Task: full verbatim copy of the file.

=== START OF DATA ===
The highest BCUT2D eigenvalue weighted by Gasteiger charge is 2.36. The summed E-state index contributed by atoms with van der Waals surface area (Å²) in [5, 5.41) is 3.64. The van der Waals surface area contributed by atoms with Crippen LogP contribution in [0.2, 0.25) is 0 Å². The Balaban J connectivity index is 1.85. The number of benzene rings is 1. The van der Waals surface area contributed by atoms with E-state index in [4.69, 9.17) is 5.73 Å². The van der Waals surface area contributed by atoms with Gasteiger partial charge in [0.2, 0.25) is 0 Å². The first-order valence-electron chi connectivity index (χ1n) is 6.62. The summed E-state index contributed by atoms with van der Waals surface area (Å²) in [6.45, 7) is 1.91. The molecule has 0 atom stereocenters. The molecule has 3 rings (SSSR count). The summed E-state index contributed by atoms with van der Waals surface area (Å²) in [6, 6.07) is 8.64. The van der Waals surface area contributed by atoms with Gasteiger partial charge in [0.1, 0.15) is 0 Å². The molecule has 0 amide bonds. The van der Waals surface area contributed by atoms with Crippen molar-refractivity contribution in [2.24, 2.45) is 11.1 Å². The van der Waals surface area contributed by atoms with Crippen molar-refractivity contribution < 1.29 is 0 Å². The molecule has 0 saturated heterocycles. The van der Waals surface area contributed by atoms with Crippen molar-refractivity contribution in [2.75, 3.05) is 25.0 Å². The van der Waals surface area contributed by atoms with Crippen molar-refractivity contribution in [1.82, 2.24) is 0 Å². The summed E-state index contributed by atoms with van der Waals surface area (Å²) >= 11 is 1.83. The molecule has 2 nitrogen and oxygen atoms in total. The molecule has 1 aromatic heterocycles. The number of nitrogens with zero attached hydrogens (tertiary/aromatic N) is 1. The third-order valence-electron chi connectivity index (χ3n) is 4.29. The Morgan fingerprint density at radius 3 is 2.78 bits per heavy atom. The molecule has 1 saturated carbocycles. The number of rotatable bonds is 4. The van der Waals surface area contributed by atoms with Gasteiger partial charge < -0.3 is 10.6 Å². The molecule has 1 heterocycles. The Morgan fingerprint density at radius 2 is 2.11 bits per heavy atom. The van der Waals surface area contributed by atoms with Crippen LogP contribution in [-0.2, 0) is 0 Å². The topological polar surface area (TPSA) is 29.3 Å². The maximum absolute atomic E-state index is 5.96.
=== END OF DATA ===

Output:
The highest BCUT2D eigenvalue weighted by Gasteiger charge is 2.36. The summed E-state index contributed by atoms with van der Waals surface area (Å²) in [5, 5.41) is 3.64. The van der Waals surface area contributed by atoms with Crippen LogP contribution in [0.2, 0.25) is 0 Å². The Balaban J connectivity index is 1.85. The number of benzene rings is 1. The van der Waals surface area contributed by atoms with E-state index in [4.69, 9.17) is 5.73 Å². The van der Waals surface area contributed by atoms with Gasteiger partial charge in [0.2, 0.25) is 0 Å². The first-order valence-electron chi connectivity index (χ1n) is 6.62. The summed E-state index contributed by atoms with van der Waals surface area (Å²) in [6.45, 7) is 1.91. The molecule has 0 atom stereocenters. The molecule has 3 rings (SSSR count). The summed E-state index contributed by atoms with van der Waals surface area (Å²) in [6, 6.07) is 8.64. The van der Waals surface area contributed by atoms with Gasteiger partial charge in [0.1, 0.15) is 0 Å². The molecule has 0 amide bonds. The van der Waals surface area contributed by atoms with Crippen molar-refractivity contribution in [2.24, 2.45) is 11.1 Å². The van der Waals surface area contributed by atoms with Crippen molar-refractivity contribution < 1.29 is 0 Å². The molecule has 0 saturated heterocycles. The van der Waals surface area contributed by atoms with Crippen molar-refractivity contribution in [2.75, 3.05) is 25.0 Å². The van der Waals surface area contributed by atoms with Crippen molar-refractivity contribution in [1.82, 2.24) is 0 Å². The summed E-state index contributed by atoms with van der Waals surface area (Å²) >= 11 is 1.83. The molecule has 2 nitrogen and oxygen atoms in total. The molecule has 1 aromatic heterocycles. The number of nitrogens with zero attached hydrogens (tertiary/aromatic N) is 1. The third-order valence-electron chi connectivity index (χ3n) is 4.29. The Morgan fingerprint density at radius 3 is 2.78 bits per heavy atom. The molecule has 1 saturated carbocycles. The number of rotatable bonds is 4. The van der Waals surface area contributed by atoms with Gasteiger partial charge < -0.3 is 10.6 Å². The molecule has 1 heterocycles. The Morgan fingerprint density at radius 2 is 2.11 bits per heavy atom. The van der Waals surface area contributed by atoms with Crippen LogP contribution in [-0.2, 0) is 0 Å². The topological polar surface area (TPSA) is 29.3 Å². The maximum absolute atomic E-state index is 5.96.